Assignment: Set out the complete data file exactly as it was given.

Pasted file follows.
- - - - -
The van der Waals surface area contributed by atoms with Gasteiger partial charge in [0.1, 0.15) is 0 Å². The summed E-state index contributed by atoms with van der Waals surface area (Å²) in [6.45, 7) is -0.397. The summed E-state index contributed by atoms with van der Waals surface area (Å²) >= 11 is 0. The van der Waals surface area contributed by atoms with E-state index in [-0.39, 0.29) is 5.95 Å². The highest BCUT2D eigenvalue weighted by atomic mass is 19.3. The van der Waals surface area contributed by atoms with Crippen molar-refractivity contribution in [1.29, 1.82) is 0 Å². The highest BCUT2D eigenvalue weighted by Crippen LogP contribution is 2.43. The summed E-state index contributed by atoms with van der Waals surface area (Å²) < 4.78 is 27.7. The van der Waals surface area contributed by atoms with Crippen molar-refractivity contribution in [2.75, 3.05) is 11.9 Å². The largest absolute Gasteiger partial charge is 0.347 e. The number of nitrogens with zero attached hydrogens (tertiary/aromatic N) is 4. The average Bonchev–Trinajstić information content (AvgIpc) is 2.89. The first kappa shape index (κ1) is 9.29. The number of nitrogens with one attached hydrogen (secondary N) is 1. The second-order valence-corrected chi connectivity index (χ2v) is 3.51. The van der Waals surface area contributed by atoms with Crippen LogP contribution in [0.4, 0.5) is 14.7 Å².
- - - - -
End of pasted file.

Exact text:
The van der Waals surface area contributed by atoms with Gasteiger partial charge in [0.1, 0.15) is 0 Å². The summed E-state index contributed by atoms with van der Waals surface area (Å²) in [6.45, 7) is -0.397. The summed E-state index contributed by atoms with van der Waals surface area (Å²) >= 11 is 0. The van der Waals surface area contributed by atoms with E-state index in [-0.39, 0.29) is 5.95 Å². The highest BCUT2D eigenvalue weighted by atomic mass is 19.3. The van der Waals surface area contributed by atoms with Crippen molar-refractivity contribution in [1.29, 1.82) is 0 Å². The highest BCUT2D eigenvalue weighted by Crippen LogP contribution is 2.43. The summed E-state index contributed by atoms with van der Waals surface area (Å²) < 4.78 is 27.7. The van der Waals surface area contributed by atoms with Crippen molar-refractivity contribution in [2.75, 3.05) is 11.9 Å². The largest absolute Gasteiger partial charge is 0.347 e. The number of nitrogens with zero attached hydrogens (tertiary/aromatic N) is 4. The average Bonchev–Trinajstić information content (AvgIpc) is 2.89. The first kappa shape index (κ1) is 9.29. The number of nitrogens with one attached hydrogen (secondary N) is 1. The second-order valence-corrected chi connectivity index (χ2v) is 3.51. The van der Waals surface area contributed by atoms with Crippen LogP contribution in [0.4, 0.5) is 14.7 Å².